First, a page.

A new release from Rhodium Group in partnership with Baker McKenzie reveals that Chinese companies invested just $12.3 billion in the advanced economies of Europe and North America in the first half of 2019, down 18% on the same period last year and the lowest activity level since 2014.
North America and Europe are not the only regions seeing further declines in Chinese investment. China’s global outbound investment dropped further in the first half of the year, with newly announced global M&A transactions by Chinese firms down 60% to $20 billion, as capital controls remain firmly in place at home amidst macroeconomic pressures and political and regulatory scrutiny abroad at elevated levels.
Europe still receives three times more investment than North America. While the downward trajectory is similar, Europe’s higher level of investment reflects an asset base that is a better match for Chinese outbound policy, as well as lower political and regulatory scrutiny. North America, however, did see an increase of 19% from the exceptionally low base of last year. All the 19% increase was in the US as investment in Canada was flat on the year.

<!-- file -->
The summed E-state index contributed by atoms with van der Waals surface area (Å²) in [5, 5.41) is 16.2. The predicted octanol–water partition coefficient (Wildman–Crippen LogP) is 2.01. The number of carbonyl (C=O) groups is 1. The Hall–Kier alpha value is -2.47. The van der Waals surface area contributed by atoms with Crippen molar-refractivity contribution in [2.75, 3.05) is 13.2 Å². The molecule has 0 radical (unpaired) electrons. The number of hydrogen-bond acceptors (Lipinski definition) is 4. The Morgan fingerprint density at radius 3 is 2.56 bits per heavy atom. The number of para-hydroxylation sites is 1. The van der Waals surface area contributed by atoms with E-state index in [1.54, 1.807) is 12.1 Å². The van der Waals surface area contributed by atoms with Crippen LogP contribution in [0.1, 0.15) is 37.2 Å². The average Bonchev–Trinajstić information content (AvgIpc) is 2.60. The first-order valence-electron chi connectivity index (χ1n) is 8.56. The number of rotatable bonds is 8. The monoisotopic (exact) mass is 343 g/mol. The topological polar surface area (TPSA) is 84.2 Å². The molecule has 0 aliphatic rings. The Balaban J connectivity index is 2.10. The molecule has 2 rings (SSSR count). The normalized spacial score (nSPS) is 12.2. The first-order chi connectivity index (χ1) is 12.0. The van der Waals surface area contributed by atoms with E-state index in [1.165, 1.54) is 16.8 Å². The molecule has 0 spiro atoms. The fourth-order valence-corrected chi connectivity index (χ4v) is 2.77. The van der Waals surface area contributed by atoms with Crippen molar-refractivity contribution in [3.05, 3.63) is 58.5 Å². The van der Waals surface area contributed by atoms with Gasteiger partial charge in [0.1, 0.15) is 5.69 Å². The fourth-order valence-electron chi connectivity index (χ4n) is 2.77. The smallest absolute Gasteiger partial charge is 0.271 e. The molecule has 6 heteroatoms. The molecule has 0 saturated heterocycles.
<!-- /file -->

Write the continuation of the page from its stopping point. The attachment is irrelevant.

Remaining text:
State-owned investors are staying home entirely: their activity in Europe and North America has dropped significantly, with privately owned firms accounting for 94% of combined investment in both regions. In Europe, the share of state-owned investors in total investment has dropped to 6%, after accounting for more than half of all Chinese investment in the past five years. In North America, the share of state-owned investment has dropped to 8% in H1 2019.
In H1 2019, consumer products and services and automotive accounted for three-quarters of total deal value in both Europe and North America, underscoring that regulatory scrutiny is pushing firms out of sectors scrutinized by domestic (real estate) and overseas (ICT and other high tech) regulators.
Looking forward, the deal pipeline does not give rise to much optimism for H2 2019. Chinese investment in Europe and North America is likely to stay at current low levels, with no major turnaround expected in H2 2019. As of June 2019, we only record $4.6 billion of pending M&A transactions in North America and $2 billion of pending transactions in Europe.
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